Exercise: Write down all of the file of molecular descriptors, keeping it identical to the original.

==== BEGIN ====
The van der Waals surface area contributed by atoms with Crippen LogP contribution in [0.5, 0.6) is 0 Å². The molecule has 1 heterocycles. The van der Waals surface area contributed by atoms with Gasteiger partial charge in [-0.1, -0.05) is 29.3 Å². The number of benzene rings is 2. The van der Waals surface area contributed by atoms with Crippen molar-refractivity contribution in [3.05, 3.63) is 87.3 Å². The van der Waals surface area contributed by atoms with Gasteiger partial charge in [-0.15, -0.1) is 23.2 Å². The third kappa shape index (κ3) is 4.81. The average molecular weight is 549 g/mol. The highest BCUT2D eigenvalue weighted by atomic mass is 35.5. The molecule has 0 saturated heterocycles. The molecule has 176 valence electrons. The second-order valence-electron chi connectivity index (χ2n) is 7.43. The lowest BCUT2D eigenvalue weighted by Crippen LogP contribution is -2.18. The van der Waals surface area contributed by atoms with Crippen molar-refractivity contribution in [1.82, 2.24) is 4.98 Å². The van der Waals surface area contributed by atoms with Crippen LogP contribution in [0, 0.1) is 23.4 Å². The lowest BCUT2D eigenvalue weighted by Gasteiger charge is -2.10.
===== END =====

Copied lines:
The van der Waals surface area contributed by atoms with Crippen LogP contribution in [0.5, 0.6) is 0 Å². The molecule has 1 heterocycles. The van der Waals surface area contributed by atoms with Gasteiger partial charge in [-0.1, -0.05) is 29.3 Å². The number of benzene rings is 2. The van der Waals surface area contributed by atoms with Crippen molar-refractivity contribution in [3.05, 3.63) is 87.3 Å². The van der Waals surface area contributed by atoms with Gasteiger partial charge in [-0.15, -0.1) is 23.2 Å². The third kappa shape index (κ3) is 4.81. The average molecular weight is 549 g/mol. The highest BCUT2D eigenvalue weighted by atomic mass is 35.5. The molecule has 0 saturated heterocycles. The molecule has 176 valence electrons. The second-order valence-electron chi connectivity index (χ2n) is 7.43. The lowest BCUT2D eigenvalue weighted by Crippen LogP contribution is -2.18. The van der Waals surface area contributed by atoms with Crippen molar-refractivity contribution in [1.82, 2.24) is 4.98 Å². The van der Waals surface area contributed by atoms with Crippen LogP contribution in [0, 0.1) is 23.4 Å². The lowest BCUT2D eigenvalue weighted by Gasteiger charge is -2.10.